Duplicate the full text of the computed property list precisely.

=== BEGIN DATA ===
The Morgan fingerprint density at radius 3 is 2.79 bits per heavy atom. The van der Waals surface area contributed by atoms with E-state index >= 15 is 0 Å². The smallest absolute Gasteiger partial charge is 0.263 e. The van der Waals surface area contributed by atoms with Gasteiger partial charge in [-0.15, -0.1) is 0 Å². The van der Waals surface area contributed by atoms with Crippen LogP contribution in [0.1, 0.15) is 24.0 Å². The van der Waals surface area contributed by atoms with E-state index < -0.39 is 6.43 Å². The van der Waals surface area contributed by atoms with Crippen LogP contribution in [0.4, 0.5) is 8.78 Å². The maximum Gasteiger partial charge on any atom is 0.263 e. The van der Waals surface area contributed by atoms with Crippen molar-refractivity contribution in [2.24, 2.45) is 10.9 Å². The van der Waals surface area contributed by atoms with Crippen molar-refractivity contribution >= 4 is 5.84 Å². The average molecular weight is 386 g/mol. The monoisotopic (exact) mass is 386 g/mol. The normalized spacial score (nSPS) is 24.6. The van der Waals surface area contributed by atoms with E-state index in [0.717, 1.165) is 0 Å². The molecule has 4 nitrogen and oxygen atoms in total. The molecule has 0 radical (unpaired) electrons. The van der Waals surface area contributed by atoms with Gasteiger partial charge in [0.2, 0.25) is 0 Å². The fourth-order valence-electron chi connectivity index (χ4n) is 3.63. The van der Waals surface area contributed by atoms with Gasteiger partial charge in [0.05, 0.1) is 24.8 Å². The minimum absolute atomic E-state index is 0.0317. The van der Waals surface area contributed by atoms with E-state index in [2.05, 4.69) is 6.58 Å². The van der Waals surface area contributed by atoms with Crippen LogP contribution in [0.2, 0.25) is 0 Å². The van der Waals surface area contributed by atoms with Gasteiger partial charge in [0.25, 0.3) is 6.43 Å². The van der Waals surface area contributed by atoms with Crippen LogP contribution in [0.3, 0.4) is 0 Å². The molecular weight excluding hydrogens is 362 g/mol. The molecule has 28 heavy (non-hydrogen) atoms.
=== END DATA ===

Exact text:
The Morgan fingerprint density at radius 3 is 2.79 bits per heavy atom. The van der Waals surface area contributed by atoms with E-state index >= 15 is 0 Å². The smallest absolute Gasteiger partial charge is 0.263 e. The van der Waals surface area contributed by atoms with Gasteiger partial charge in [-0.15, -0.1) is 0 Å². The van der Waals surface area contributed by atoms with Crippen LogP contribution in [0.1, 0.15) is 24.0 Å². The van der Waals surface area contributed by atoms with E-state index < -0.39 is 6.43 Å². The van der Waals surface area contributed by atoms with Crippen LogP contribution in [0.4, 0.5) is 8.78 Å². The maximum Gasteiger partial charge on any atom is 0.263 e. The van der Waals surface area contributed by atoms with Crippen molar-refractivity contribution in [2.24, 2.45) is 10.9 Å². The van der Waals surface area contributed by atoms with Crippen molar-refractivity contribution >= 4 is 5.84 Å². The average molecular weight is 386 g/mol. The monoisotopic (exact) mass is 386 g/mol. The normalized spacial score (nSPS) is 24.6. The van der Waals surface area contributed by atoms with E-state index in [0.717, 1.165) is 0 Å². The molecule has 4 nitrogen and oxygen atoms in total. The molecule has 0 radical (unpaired) electrons. The van der Waals surface area contributed by atoms with Gasteiger partial charge in [0.2, 0.25) is 0 Å². The fourth-order valence-electron chi connectivity index (χ4n) is 3.63. The van der Waals surface area contributed by atoms with Gasteiger partial charge in [0.05, 0.1) is 24.8 Å². The minimum absolute atomic E-state index is 0.0317. The van der Waals surface area contributed by atoms with E-state index in [2.05, 4.69) is 6.58 Å². The van der Waals surface area contributed by atoms with Crippen LogP contribution in [0.2, 0.25) is 0 Å². The van der Waals surface area contributed by atoms with Gasteiger partial charge in [0.25, 0.3) is 6.43 Å². The van der Waals surface area contributed by atoms with Crippen LogP contribution in [0.3, 0.4) is 0 Å². The molecular weight excluding hydrogens is 362 g/mol. The molecule has 28 heavy (non-hydrogen) atoms.